To that end, the new roadway is being constructed at the same time that the old one is being dismantled. In addition, the new roadway will be pressed into service after being only half finished, initially providing just one lane of traffic in each direction instead of two, allowing the old roadway to be completely removed sooner. Much of the old roadway is already gone, including the concrete from the northbound lanes, and traffic has already been restricted to just one lane each way.
The planning process was accelerated after Gov. Chris Christie declared the project a priority in 2010. Two years later, the federal permitting process got a short cut when the roadway raising was one of the first large infrastructure projects fast-tracked by the Obama Administration under a job stimulus program.
Cutting the number of lanes in half might create a traffic nightmare at the Port Authority’s five other bi-state crossings — the Outerbridge, Goethals and George Washington Bridges, and the Lincoln and Holland Tunnels — but the Bayonne Bridge is the least traveled among them.
“Traffic flow per se, we haven’t gotten any complaints,” said Joe Ryan, a spokesman for Bayonne Mayor Jimmy Davis.
The work is being done by a consortium of Skanska Koch, Inc. and Kiewit Infrastructure Company, awarded the $743 million construction contract in April 2013.
Progress on the new roadway includes completion of new, higher abutments on the Bayonne and Staten Island sides that will link the bridge’s main access road, Route 440, to new approach ramps, which also have to be higher to meet the roadway’s raised main span farther up on the arch. Crews are just now starting to erect the new ramps’ vertical support piers, which will step up to a height of 175 feet.
The Port Authority of New York and New Jersey released an animation of how the Bayonne Bridge will be lifted from its current height of 151 feet to 215 feet – so that ships can navigate easier on nearby ports. Source: www.panynj.gov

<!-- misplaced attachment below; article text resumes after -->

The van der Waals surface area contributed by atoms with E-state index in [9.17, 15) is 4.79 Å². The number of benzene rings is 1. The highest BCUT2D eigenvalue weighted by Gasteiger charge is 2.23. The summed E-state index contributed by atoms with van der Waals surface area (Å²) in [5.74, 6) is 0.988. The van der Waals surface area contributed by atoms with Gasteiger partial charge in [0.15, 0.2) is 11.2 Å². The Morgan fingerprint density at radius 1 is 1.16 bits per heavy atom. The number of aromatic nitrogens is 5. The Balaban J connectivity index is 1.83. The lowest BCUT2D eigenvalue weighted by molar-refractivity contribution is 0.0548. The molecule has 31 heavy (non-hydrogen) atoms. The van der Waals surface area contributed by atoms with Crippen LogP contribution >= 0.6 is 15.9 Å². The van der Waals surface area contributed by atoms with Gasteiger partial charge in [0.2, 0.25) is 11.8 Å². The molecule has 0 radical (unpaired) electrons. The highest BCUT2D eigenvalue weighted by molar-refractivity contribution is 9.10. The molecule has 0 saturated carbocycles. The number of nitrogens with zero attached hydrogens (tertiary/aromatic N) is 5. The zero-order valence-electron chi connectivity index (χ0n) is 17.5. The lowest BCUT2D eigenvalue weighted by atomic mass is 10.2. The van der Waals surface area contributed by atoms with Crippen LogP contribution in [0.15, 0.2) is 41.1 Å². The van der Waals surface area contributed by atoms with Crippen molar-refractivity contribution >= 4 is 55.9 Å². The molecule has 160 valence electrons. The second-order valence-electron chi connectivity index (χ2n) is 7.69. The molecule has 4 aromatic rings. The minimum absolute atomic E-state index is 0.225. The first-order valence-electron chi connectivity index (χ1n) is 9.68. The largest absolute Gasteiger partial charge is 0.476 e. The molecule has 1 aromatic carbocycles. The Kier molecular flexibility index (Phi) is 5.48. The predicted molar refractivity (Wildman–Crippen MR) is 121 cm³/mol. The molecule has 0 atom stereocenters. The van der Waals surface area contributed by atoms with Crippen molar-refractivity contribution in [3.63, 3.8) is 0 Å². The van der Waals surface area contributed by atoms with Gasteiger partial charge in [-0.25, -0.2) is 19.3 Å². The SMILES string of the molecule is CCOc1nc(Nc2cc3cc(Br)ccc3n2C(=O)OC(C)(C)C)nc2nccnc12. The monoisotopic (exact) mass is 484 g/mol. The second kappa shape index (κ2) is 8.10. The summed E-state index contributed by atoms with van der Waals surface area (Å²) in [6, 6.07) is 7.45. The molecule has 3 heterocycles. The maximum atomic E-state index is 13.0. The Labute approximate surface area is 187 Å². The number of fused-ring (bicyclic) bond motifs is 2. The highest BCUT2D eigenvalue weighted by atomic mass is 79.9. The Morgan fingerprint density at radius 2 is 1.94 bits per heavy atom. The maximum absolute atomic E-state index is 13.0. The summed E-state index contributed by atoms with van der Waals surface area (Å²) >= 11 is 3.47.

Starting soon, traffic in both directions will be subject to intermittent “holds” of 20 minutes at a time, while a construction crane lowers into place concrete pier segments weighing as much as 100 tons each, almost directly above the existing lanes.
To assemble the approach ramps, Skanska-Kiewit imported a pair of specialized cranes from China measuring 500 feet long and weighing 500 tons a piece, which now sit atop the two earthen and masonry abutments. The huge yellow cranes, which extend horizontally rather than vertically, will hoist sections of the new approach ramps out and lay their ends atop the support piers. As each section of ramp is installed, the cranes, which are known as gantries, will be moved forward onto that newly installed section, and from there extend the next section of ramp out onto the next pier.
The process will be repeated on both sides of the bridge, until the approach ramps meet the exterior of the arch on either side.
“It’s a great engineering challenge, but quite doable with today’s technologies,” Bartolomeo said.
Some bridge experts wonder whether the higher roadway would alter the aesthetics of an arch bridge admired for its steely good looks, perhaps giving it a top-heavy appearance. But Bartolomeo downplayed the notion, noting that the bridge’s most important aesthetic component, its “iconic” arch, will be unchanged.
Papageorgis said historic preservation officials from both states had approved the roadway raising, and pointed out that it avoids a far more drastic measure that had also been considered.
“The alternative,” she said, “was tearing down the bridge in its entirety.”